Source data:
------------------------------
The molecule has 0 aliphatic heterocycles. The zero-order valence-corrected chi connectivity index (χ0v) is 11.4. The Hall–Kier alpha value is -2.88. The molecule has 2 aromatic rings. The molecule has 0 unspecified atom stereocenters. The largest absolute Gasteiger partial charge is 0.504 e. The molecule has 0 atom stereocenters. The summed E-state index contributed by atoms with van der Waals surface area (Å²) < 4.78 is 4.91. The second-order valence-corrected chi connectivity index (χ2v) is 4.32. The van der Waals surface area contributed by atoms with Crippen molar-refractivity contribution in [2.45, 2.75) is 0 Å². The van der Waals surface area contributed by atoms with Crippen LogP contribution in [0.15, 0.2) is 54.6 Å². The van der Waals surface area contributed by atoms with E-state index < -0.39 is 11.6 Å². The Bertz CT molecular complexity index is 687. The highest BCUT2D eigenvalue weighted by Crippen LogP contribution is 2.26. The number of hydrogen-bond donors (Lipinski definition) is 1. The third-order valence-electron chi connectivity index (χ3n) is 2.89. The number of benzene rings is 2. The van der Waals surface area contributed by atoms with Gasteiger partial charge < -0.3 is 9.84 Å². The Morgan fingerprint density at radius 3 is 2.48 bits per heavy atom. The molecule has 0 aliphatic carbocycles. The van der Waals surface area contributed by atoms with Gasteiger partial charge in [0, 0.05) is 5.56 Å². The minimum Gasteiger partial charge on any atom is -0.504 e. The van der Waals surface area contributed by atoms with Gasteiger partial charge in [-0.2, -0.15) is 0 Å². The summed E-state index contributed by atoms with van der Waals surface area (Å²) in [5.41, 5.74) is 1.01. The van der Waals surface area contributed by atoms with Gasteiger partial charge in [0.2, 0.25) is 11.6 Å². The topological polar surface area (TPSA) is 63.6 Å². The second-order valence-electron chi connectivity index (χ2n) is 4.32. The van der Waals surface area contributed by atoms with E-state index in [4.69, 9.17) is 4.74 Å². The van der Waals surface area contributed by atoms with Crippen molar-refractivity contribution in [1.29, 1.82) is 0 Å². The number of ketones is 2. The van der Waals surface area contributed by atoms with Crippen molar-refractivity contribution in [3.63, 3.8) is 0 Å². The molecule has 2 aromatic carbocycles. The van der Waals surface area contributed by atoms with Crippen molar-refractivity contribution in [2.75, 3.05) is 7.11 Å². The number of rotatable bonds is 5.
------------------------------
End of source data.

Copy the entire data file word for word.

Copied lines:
The molecule has 0 aliphatic heterocycles. The zero-order valence-corrected chi connectivity index (χ0v) is 11.4. The Hall–Kier alpha value is -2.88. The molecule has 2 aromatic rings. The molecule has 0 unspecified atom stereocenters. The largest absolute Gasteiger partial charge is 0.504 e. The molecule has 0 atom stereocenters. The summed E-state index contributed by atoms with van der Waals surface area (Å²) < 4.78 is 4.91. The second-order valence-corrected chi connectivity index (χ2v) is 4.32. The van der Waals surface area contributed by atoms with Crippen molar-refractivity contribution in [2.45, 2.75) is 0 Å². The van der Waals surface area contributed by atoms with Crippen LogP contribution in [0.15, 0.2) is 54.6 Å². The van der Waals surface area contributed by atoms with E-state index < -0.39 is 11.6 Å². The Bertz CT molecular complexity index is 687. The highest BCUT2D eigenvalue weighted by Crippen LogP contribution is 2.26. The number of hydrogen-bond donors (Lipinski definition) is 1. The third-order valence-electron chi connectivity index (χ3n) is 2.89. The number of benzene rings is 2. The van der Waals surface area contributed by atoms with Gasteiger partial charge < -0.3 is 9.84 Å². The Morgan fingerprint density at radius 3 is 2.48 bits per heavy atom. The molecule has 0 aliphatic carbocycles. The van der Waals surface area contributed by atoms with Gasteiger partial charge in [0, 0.05) is 5.56 Å². The minimum Gasteiger partial charge on any atom is -0.504 e. The van der Waals surface area contributed by atoms with Gasteiger partial charge in [-0.2, -0.15) is 0 Å². The summed E-state index contributed by atoms with van der Waals surface area (Å²) in [5.41, 5.74) is 1.01. The van der Waals surface area contributed by atoms with Gasteiger partial charge in [0.2, 0.25) is 11.6 Å². The topological polar surface area (TPSA) is 63.6 Å². The second-order valence-electron chi connectivity index (χ2n) is 4.32. The van der Waals surface area contributed by atoms with E-state index in [4.69, 9.17) is 4.74 Å². The van der Waals surface area contributed by atoms with Crippen molar-refractivity contribution in [1.29, 1.82) is 0 Å². The number of ketones is 2. The van der Waals surface area contributed by atoms with Crippen molar-refractivity contribution in [3.63, 3.8) is 0 Å². The molecule has 2 aromatic carbocycles. The van der Waals surface area contributed by atoms with Crippen molar-refractivity contribution in [2.75, 3.05) is 7.11 Å². The number of rotatable bonds is 5.